A relatively rare color of sands in collections is green and this is due to the fact that not so many minerals or combination of minerals can produce it. One of them is called glauconite, an iron silicate from the larger mica group, whose name derives from the Greek glaucos (meaning “gleaming” or “silvery” and referring to its blue-green color, which can vary from bluish green to olive green). The chemical formula of glauconite is K0.08R11.33R20.67[(Al0.13Si3.87O10](OH)2.

The sands containing glauconite can be found in sedimentary deposits along Mediterranean coasts, on sandstone areas near shore, etc. In Europe, the mineral has been used as an oil paint, especially in Russian icon paintings.

In my Atlas of Sands you can find glauconite in samples from two Dutch regions: Groningen (sample no 0636) and Zeeland (sample no 521). The photo above represents the sample no 436, originating from a sand excavation in France (Maisse, Essone region). However, I am not sure about its content in glauconite, despite the beautiful green color displayed.

_____

Additional info on glauconite:
See the complete mineral fact sheet at Mindat database.

One of my Tunesian sand samples, 0322 TN-KB, comes from Douz, a central town known als “gate to Sahara”. The sample was collected nearby Chott el Djerid, a large salt lake situated at the beginning of the Sahara desert. Because the lake is not connected with any water sources, the water evaporates under the extreme climate and the lake becomes completely dry in summer.

Beside the touristic attraction, the lake was chosen as filming location for some sequences in the Star Wars movie.

The question “how to store my sand samples?” came to my mind since the early beginning and before taking the final decision I had the chance to read about how the others are solving it. I have seen huge collections made of 40 ml glasses uniformly arranged on the walls (e.g. Frank Winger), I’ve seen the sand stored in test tubes of various lengths and diameters (e.g. Gary Buckham) and also square small mount boxes as most collectors in the Netherlands use (e.g. Loes Modderman).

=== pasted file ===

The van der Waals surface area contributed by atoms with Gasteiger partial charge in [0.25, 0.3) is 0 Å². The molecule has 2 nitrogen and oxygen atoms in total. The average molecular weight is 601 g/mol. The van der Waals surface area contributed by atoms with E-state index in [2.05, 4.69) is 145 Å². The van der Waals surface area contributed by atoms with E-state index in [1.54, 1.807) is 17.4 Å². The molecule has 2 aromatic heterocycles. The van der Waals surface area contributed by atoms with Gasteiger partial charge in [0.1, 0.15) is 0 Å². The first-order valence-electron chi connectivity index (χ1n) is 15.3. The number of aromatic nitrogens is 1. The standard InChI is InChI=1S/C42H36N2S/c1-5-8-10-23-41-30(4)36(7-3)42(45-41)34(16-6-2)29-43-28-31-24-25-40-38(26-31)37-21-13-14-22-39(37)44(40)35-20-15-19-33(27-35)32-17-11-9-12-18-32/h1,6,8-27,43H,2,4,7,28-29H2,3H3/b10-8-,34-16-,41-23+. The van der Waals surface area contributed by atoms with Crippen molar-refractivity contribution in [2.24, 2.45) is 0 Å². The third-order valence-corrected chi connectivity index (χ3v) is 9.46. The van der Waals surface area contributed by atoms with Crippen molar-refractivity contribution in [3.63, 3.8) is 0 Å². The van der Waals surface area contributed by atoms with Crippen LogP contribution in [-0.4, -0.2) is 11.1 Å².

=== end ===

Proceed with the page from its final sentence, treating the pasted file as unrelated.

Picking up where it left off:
Well, the decision was actually based on more practical than aesthetic reasons: starting to collect sand in another country, I was facing the problem of transporting everything to my country of residence (about 140 samples, plus leftovers for trading), so it had to be small and also available for purchasing in both countries. I have choosen then small 4ml vials from Sigma Aldrich, a chemicals provider very known in Germany. When filled up to the top, the vials can take about 6-7 ml fine sand and they look really nice when displayed together.

But the storage story has not been finished yet. The sand samples were now stored in vials but the next question is: where to store the vials? I didn’t looked very intensively for a solution but for a few months I put the vials in some IKEA drawers. Temporarily OK but not a long time solution since they offered no visibility. Self building was an option too but difficult to realize without proper tools and also due to very small height required: 1.5 cm.

Finally the solution knocked on the door: Gerstaecker, a renowned provider for all kind of stuff related to painting and art, sells drawer boxes for storing pastel paints which perfectly suited my requirements (in four boxes, each having three drawers, I can store 1000 vials).